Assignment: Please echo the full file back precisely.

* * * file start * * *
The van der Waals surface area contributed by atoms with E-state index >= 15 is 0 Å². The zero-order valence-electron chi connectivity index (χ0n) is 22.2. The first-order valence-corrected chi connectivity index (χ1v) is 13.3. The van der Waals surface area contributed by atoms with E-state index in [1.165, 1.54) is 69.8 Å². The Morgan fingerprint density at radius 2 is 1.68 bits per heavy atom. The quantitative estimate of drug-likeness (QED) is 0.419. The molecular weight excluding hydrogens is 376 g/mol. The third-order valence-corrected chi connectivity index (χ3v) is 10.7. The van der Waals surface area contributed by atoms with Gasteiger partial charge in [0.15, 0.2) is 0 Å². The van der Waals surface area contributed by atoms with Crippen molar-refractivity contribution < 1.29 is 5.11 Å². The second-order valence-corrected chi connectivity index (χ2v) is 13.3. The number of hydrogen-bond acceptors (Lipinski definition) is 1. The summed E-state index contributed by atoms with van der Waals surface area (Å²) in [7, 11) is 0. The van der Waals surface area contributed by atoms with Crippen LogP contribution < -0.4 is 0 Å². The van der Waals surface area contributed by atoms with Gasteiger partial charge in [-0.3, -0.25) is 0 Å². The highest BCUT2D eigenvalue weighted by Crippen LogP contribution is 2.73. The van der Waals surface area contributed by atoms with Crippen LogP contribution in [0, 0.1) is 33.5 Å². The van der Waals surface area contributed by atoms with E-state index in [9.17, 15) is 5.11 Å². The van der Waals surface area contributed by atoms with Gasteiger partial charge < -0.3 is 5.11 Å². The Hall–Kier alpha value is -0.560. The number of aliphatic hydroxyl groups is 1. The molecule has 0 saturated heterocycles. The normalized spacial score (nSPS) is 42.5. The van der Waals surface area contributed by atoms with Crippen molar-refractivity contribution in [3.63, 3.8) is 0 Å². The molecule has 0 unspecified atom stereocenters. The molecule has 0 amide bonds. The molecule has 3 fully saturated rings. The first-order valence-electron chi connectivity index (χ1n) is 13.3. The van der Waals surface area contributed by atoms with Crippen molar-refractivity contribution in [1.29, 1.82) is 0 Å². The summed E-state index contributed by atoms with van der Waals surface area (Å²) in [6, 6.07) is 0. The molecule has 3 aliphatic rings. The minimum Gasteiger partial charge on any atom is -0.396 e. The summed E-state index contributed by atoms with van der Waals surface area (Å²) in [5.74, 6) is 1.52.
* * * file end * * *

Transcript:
The van der Waals surface area contributed by atoms with E-state index >= 15 is 0 Å². The zero-order valence-electron chi connectivity index (χ0n) is 22.2. The first-order valence-corrected chi connectivity index (χ1v) is 13.3. The van der Waals surface area contributed by atoms with E-state index in [1.165, 1.54) is 69.8 Å². The Morgan fingerprint density at radius 2 is 1.68 bits per heavy atom. The quantitative estimate of drug-likeness (QED) is 0.419. The molecular weight excluding hydrogens is 376 g/mol. The third-order valence-corrected chi connectivity index (χ3v) is 10.7. The van der Waals surface area contributed by atoms with Gasteiger partial charge in [0.15, 0.2) is 0 Å². The van der Waals surface area contributed by atoms with Crippen molar-refractivity contribution < 1.29 is 5.11 Å². The second-order valence-corrected chi connectivity index (χ2v) is 13.3. The number of hydrogen-bond acceptors (Lipinski definition) is 1. The summed E-state index contributed by atoms with van der Waals surface area (Å²) in [7, 11) is 0. The van der Waals surface area contributed by atoms with Crippen LogP contribution < -0.4 is 0 Å². The van der Waals surface area contributed by atoms with Gasteiger partial charge in [-0.3, -0.25) is 0 Å². The highest BCUT2D eigenvalue weighted by Crippen LogP contribution is 2.73. The van der Waals surface area contributed by atoms with Crippen LogP contribution in [0, 0.1) is 33.5 Å². The van der Waals surface area contributed by atoms with E-state index in [9.17, 15) is 5.11 Å². The van der Waals surface area contributed by atoms with Gasteiger partial charge < -0.3 is 5.11 Å². The Hall–Kier alpha value is -0.560. The number of aliphatic hydroxyl groups is 1. The molecule has 0 saturated heterocycles. The normalized spacial score (nSPS) is 42.5. The van der Waals surface area contributed by atoms with Crippen molar-refractivity contribution in [3.63, 3.8) is 0 Å². The molecule has 0 unspecified atom stereocenters. The molecule has 0 amide bonds. The molecule has 3 fully saturated rings. The first-order valence-electron chi connectivity index (χ1n) is 13.3. The van der Waals surface area contributed by atoms with Crippen molar-refractivity contribution in [1.29, 1.82) is 0 Å². The summed E-state index contributed by atoms with van der Waals surface area (Å²) in [6, 6.07) is 0. The molecule has 3 aliphatic rings. The minimum Gasteiger partial charge on any atom is -0.396 e. The summed E-state index contributed by atoms with van der Waals surface area (Å²) in [5.74, 6) is 1.52.